Have you been listening to conversation on social media? Have you wondered why many people have changed their Facebook profile pictures to a picture that uses the Rainbow Pride filter? Have you read posts from well-meaning friends and family that question the hate and promote the love?
Regarding the Facebook profile pictures, millions of people have changed their profile pictures to show LGBT pride and support. Many Christians have also followed the trend since the landmark SCOTUS decision. So, what are these other Christians saying with the change? What does this trend tell us? Are you a hater if you don’t change your profile picture? Are you a hater if you actually say you believe that homosexuality and same-sex marriage are sins?
Here’s the question behind the question: Is it possible to love people and disagree with them? In other words, does it mean you hate me and people like me if you choose to disagree with me or that I hate you and others like you if I disagree with you?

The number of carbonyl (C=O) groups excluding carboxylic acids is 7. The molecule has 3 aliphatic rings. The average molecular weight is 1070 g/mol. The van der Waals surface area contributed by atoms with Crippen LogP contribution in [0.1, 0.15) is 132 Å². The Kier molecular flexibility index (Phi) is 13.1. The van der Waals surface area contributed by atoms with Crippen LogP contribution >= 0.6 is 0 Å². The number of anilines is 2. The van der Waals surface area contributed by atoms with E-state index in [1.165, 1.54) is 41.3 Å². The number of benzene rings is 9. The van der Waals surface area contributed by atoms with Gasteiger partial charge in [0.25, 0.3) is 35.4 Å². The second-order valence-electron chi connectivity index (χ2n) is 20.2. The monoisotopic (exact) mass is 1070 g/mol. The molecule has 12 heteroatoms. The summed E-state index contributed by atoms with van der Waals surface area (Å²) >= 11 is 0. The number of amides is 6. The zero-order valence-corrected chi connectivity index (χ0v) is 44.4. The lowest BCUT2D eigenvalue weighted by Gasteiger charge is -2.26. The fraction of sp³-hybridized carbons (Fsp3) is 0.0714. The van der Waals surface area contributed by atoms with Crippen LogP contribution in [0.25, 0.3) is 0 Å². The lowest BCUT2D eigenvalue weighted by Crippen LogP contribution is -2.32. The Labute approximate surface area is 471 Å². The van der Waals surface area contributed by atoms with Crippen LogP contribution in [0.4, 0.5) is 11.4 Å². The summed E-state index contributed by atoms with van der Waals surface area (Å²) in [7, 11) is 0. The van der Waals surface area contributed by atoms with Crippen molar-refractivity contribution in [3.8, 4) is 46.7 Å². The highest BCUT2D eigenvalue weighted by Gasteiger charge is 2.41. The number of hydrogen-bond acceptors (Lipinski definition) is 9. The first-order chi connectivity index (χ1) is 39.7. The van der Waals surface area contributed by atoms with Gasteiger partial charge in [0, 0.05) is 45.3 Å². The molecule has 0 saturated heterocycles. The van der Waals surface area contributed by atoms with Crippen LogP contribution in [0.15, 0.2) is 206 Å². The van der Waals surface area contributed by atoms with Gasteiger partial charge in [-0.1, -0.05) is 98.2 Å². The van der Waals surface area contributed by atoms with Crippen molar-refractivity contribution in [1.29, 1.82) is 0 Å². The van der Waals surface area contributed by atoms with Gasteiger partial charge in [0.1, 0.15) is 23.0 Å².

Why is this question significant?
There are several reasons this is a crucial question and a helpful conversation. First, Christians are accusing Christians of hating others because they disagree with them. As part of the body of Christ where God desires our unity and love to be what marks us as His people, this is a substantial problem. Second, the way we as Christ-followers communicate our position (agreement or disagreement) with a particular view matters to those to whom we communicate. As a matter of passion and command, we are to live and speak in ways that generate interest in our relationship with Jesus instead of pushing people away from Him. Third, God’s glory and honor is at stake in this overall discussion. Everything we do – including our conversations and disagreements both as Christians and with the greater world in which we live – is to glorify God.
So, back to our question: Is it possible to love someone and disagree with him or her?
Simple answer…yes, it is possible.
Is it possible to love someone and disagree with him or her?